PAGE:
Viewpoint by Jeremy Torr
Here’s an idea – let’s all stay at home do a bit of telecommuting, save on petrol and save the planet. Right? Sadly, it isn’t necessarily so.
Because staying at home demands two key things: 1) a computer at home, and b) a supporting external network (the internet). And you probably weren’t aware but on average a home PC will guzzle up more in a year than your shower heater.
The shower might use about 200kwh (that’s 3kW, 10 minutes a day), whereas your electron-gobbling PC can use up to 350kwh (that’s 150w for 5-6 hours a day). Even if you leave it switched off, it can be using as much as 15w on standby, making a staggering 130kWh per year.
Then when you look at the internet, things get even scarier. The net relies on remote computing and connections, most of which are housed in server farms. The United States currently has more than 7,000 server farms, with the number of servers they hold set to grow to 15.8mil by 2010.
Don’t even start to think of the leader in server farming, Google. Second player Microsoft is adding servers at the rate of up to 20,000 units a month (source: The Economist). In terms of energy consumption, everybody is very coy about this, but in 2005, data centers as they were then called sucked up a staggering 1.2% of all power generated in the U.S. at a cost of USD2.7bil (USD$7.3 billion globally – source Lawrence Berkeley Lab). A big part of this is air conditioning power for getting rid of the heat from the computers themselves. In the average commercial office building, as much as 15% of the energy bill is driven by technology-product power supplies.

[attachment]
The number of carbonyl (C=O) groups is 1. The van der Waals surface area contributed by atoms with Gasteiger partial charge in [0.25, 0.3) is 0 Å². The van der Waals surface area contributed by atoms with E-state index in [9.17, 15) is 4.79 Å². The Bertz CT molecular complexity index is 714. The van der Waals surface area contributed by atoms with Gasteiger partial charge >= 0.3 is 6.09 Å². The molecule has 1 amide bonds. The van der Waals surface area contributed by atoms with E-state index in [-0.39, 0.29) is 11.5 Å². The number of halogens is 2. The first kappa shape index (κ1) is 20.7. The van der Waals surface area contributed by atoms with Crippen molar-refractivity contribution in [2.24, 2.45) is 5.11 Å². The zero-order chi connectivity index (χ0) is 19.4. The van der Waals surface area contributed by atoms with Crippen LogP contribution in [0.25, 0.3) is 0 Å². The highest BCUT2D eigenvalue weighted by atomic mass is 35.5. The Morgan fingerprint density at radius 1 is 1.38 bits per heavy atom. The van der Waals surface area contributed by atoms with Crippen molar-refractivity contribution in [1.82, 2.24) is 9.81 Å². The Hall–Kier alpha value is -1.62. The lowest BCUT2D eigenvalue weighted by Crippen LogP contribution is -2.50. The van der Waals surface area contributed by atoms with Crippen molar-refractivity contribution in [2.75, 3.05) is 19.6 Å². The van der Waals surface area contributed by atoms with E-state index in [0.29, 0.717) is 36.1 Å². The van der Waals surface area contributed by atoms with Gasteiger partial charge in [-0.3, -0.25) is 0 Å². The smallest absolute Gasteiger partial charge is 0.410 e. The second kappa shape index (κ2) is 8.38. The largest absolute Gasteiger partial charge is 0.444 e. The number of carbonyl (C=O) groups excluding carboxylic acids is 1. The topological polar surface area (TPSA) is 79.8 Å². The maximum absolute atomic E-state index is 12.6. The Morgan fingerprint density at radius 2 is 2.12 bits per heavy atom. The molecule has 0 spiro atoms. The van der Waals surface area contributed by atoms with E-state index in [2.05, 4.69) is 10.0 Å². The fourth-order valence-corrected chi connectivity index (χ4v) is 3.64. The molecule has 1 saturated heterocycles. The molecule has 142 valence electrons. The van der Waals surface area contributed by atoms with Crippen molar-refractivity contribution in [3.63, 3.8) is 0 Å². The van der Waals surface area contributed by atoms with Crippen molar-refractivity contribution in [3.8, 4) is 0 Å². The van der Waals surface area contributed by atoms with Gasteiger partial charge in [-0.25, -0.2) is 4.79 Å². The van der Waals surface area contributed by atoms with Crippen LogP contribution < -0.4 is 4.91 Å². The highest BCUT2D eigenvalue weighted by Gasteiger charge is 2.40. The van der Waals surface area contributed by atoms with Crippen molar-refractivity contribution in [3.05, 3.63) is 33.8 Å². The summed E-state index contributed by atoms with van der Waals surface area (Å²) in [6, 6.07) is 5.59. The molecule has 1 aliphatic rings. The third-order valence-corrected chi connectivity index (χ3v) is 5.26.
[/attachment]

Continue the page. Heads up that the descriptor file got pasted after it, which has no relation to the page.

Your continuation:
Take into account the number of server farms is doubling every five years, that means server farms will consume over 2% of generated power – a huge amount, costing some USD5-6 trillion a year – as well as dumping millions of tons of soot and CO2 into the atmosphere from power stations.
So working from home isn’t necessarily the answer – smart, green computing is. Almost all hardware makers are now realizing this is really important, and designing their products to a) use much less power, b) give off less heat, and c) be recyclable and non-toxic to the recyclers.
Companies like Dell and HP are also promoting virtualisation, where the computer sitting on your work desk can be using one third of its power doing work for the person sitting next to you – or vice versa. This cuts down on the overall number and power of machines needed. They are also building in smart fans which ramp up or down as the room temperature changes – saving on power to the cooling system.
IBM uses water to cool data centers, saving energy consumption by up to 40% and requiring 80% less aircon units. It also introduced portable modular data centers in movable reusable packages.
And last but by no means least given that 70 million new computers were pulled out of new boxes in the U.S. alone, make sure the packaging is recyclable. If the new green PC you are looking at has foam plastic packaging – don’t buy it.
Tips for Green Home Computing:
• Don’t check your email on a PC – use a mobile device
• Never leave your PC switched on at the wall, or on standby
• Take that CRT monitor to the recycling centre
• Always switch off speakers, modem, monitor at the wall socket
• Use natural ventilation not aircon in the computer room
• Only connect to the internet when you know you will use the connection
• Get all family members to log on to the WiFi network at the same time
• Consider buying a newer, more energy efficient computer or low power notebook
• Surf at cafes where they only have a single WiFi modem
Tips for Green Office Computing:
• User blade servers that run very low temperature chips to save aircon/cooling
• Tell employees to switch everything off at night
• Use smart thermostats in the server room to save aircon costs
• Use low power thin client PCs that use on-demand applications
• Switch to LCD screens to cut power usage and save on aircon
• Only buy Green label PCs and hardware that can be completely recycled.
• Recycle all internal paper, and reprint on the back of used single side waste
Also in this eco-living series: